Background and Principles

CRICO is the medical malpractice insurer for the Harvard medical community and is working to develop a multi-year programmatic initiative to reduce risks in primary care. The overarching goal for Primary Care Risk Reduction is to ensure that primary care providers have the opportunity to practice in an environment where patient safety is a primary tenet of care delivery.


CRICO has been working with subject matter experts in the CRICO community and developed six key safety principles in primary care. With the support of its parent organization, a safety-centered practice:

  1. is committed to a culture of safety and learning;
  2. supports effective, team-based care;
  3. employs strategies for patient and family partnership;
  4. applies tools for patient tracking and panel management;
  5. facilitates diagnostic processing and follow-up; and
  6. follows reliable and standard processes for internal and external communication and information sharing.

What We Wish for in Primary Care Patient Safety


In May 2015, we asked a gathering of primary care providers to name their top wish for patient safety in primary care. We share this list to remind all of us of our shared goals in this effort. If you would like to add your wish to the list—or endorse someone else’s—send us a note and we will post it.

  • Better reliability and communication
  • Blame-free and shame-free environment that allows practices to engage in redesigning care
  • Clear, standardized, and less human processes to close the loop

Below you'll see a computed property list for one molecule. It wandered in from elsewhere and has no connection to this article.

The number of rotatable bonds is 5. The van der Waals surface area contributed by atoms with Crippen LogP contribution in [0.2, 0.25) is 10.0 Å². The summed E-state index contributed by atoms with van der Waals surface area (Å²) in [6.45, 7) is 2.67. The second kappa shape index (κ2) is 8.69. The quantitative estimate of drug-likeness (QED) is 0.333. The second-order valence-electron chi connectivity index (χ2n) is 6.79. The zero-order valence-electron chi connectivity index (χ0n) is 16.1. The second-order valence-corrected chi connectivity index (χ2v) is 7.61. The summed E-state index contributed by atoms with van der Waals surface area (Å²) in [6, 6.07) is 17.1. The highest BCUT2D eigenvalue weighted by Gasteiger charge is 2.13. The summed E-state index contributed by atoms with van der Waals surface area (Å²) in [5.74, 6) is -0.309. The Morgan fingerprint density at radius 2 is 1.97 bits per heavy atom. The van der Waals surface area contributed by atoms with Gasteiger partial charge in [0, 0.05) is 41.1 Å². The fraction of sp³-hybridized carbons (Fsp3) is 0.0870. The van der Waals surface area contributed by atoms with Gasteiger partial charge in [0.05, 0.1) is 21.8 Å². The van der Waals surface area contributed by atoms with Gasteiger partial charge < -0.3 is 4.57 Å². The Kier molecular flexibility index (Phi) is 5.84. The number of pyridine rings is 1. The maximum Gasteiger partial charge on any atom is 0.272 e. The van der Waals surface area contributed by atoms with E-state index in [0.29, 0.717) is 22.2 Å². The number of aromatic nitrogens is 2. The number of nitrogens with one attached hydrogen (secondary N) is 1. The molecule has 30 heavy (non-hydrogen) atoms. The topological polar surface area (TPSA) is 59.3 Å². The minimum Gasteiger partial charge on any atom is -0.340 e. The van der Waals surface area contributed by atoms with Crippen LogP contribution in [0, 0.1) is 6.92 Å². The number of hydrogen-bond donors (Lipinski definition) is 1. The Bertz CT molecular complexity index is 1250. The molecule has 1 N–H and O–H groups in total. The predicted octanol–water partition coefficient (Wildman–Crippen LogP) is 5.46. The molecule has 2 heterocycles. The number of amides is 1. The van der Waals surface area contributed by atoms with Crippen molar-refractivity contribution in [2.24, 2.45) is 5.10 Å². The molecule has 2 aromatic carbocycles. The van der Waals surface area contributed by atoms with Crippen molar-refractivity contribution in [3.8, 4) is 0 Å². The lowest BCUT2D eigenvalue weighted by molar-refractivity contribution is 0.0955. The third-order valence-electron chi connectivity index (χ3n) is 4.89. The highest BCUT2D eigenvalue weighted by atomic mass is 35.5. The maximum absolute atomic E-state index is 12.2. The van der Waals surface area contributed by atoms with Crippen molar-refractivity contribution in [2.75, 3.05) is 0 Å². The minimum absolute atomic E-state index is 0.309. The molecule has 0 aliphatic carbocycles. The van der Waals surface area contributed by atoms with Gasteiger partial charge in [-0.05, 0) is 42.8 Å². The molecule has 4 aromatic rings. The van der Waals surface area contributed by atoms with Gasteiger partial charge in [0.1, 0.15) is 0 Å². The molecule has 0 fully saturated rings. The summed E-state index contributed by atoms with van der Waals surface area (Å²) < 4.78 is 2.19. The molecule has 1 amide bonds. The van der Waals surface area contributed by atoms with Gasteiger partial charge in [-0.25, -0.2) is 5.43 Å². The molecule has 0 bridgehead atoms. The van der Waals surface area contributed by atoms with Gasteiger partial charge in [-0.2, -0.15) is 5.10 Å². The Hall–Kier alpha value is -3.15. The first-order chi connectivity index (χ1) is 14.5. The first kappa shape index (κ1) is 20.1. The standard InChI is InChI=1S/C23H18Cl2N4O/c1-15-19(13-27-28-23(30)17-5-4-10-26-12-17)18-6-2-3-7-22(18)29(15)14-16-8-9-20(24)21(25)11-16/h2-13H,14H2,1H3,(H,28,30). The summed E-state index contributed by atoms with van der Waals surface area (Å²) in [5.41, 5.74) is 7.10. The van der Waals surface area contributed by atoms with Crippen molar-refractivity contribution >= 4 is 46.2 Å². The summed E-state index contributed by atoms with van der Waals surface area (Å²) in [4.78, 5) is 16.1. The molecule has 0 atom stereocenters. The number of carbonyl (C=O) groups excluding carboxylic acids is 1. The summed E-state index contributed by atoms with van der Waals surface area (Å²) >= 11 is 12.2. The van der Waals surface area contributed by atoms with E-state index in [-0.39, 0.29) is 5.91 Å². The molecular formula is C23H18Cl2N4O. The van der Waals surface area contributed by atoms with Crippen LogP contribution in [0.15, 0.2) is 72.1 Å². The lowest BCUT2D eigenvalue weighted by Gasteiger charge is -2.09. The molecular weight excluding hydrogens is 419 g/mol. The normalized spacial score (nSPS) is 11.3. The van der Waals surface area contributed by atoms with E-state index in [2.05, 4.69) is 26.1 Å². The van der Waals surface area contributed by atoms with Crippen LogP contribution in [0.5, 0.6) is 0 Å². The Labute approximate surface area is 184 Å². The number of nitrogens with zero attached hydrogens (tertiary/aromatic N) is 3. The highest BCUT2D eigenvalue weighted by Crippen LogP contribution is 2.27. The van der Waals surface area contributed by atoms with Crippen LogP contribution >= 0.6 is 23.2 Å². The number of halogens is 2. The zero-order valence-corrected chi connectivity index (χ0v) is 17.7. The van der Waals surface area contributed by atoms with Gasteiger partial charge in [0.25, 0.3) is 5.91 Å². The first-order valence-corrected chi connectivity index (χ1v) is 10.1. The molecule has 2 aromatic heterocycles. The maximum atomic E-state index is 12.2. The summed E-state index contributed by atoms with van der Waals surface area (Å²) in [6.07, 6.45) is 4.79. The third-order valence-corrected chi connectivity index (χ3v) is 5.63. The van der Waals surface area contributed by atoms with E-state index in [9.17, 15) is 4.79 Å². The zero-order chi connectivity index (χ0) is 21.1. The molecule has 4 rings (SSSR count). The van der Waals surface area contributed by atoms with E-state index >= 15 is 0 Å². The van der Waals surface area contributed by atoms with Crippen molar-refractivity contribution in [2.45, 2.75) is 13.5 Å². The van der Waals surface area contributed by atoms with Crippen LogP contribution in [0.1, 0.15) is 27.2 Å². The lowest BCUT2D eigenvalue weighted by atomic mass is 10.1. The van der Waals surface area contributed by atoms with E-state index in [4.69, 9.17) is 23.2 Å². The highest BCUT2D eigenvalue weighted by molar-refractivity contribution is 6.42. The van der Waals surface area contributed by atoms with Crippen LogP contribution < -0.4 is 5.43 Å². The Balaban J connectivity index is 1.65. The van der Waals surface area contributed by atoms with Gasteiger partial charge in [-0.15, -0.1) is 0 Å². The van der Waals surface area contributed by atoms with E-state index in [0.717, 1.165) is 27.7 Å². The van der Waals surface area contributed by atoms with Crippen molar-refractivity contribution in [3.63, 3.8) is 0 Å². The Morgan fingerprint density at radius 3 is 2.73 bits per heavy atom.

• Collaborative and seamless primary care safety program
  • Demonstrating how successful initiatives were developed and how they will improve work for front line providers
  • Education, collaboration, and patient-centered medical homes
  • End reliance on memory, post-it notes, and workarounds
  • For safety practices to become more organic or natural to front-line providers
  • Have a similar culture to the airline industry
  • To freely talk about vulnerabilities
  • Support of systems and single point of contact 
  • Relieve provider stress and burn out
  • Operationalize team-based care
  • Opening doors to allow patients to understand their physicians’ thought processes
  • More reliable closure on critical lab values
  • More focus on medication safety in an assistive living environment
  • More connection to fellow physicians
  • Looking at cognitive adjuncts to address diagnostic error
  • Improved transition of care
  • Improved automation to track routine screens and abnormal tests